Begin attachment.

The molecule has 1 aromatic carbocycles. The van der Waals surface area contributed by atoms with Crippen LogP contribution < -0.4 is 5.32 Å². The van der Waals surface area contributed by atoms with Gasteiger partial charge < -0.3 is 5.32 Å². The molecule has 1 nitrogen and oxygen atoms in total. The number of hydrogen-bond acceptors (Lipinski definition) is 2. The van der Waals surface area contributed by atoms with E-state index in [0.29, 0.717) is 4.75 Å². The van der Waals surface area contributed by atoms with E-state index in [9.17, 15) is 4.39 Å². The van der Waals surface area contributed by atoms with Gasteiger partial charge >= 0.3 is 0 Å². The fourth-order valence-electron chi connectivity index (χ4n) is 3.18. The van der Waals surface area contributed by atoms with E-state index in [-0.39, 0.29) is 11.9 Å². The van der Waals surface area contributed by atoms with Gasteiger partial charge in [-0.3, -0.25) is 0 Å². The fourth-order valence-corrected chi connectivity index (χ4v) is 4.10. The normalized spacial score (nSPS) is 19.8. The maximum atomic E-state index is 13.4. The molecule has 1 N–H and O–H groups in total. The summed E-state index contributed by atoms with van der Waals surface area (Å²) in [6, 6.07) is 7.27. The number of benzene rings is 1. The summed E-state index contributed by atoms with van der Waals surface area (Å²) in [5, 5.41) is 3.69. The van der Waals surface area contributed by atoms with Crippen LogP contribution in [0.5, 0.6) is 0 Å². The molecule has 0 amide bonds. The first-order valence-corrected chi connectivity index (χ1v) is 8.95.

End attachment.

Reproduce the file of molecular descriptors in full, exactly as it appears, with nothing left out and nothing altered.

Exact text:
The molecule has 1 aromatic carbocycles. The van der Waals surface area contributed by atoms with Crippen LogP contribution < -0.4 is 5.32 Å². The van der Waals surface area contributed by atoms with Gasteiger partial charge < -0.3 is 5.32 Å². The molecule has 1 nitrogen and oxygen atoms in total. The number of hydrogen-bond acceptors (Lipinski definition) is 2. The van der Waals surface area contributed by atoms with E-state index in [0.29, 0.717) is 4.75 Å². The van der Waals surface area contributed by atoms with E-state index in [9.17, 15) is 4.39 Å². The van der Waals surface area contributed by atoms with Gasteiger partial charge >= 0.3 is 0 Å². The fourth-order valence-electron chi connectivity index (χ4n) is 3.18. The van der Waals surface area contributed by atoms with E-state index in [-0.39, 0.29) is 11.9 Å². The van der Waals surface area contributed by atoms with Gasteiger partial charge in [-0.3, -0.25) is 0 Å². The fourth-order valence-corrected chi connectivity index (χ4v) is 4.10. The normalized spacial score (nSPS) is 19.8. The maximum atomic E-state index is 13.4. The molecule has 1 N–H and O–H groups in total. The summed E-state index contributed by atoms with van der Waals surface area (Å²) in [6, 6.07) is 7.27. The number of benzene rings is 1. The summed E-state index contributed by atoms with van der Waals surface area (Å²) in [5, 5.41) is 3.69. The van der Waals surface area contributed by atoms with Crippen LogP contribution in [0.5, 0.6) is 0 Å². The molecule has 0 amide bonds. The first-order valence-corrected chi connectivity index (χ1v) is 8.95.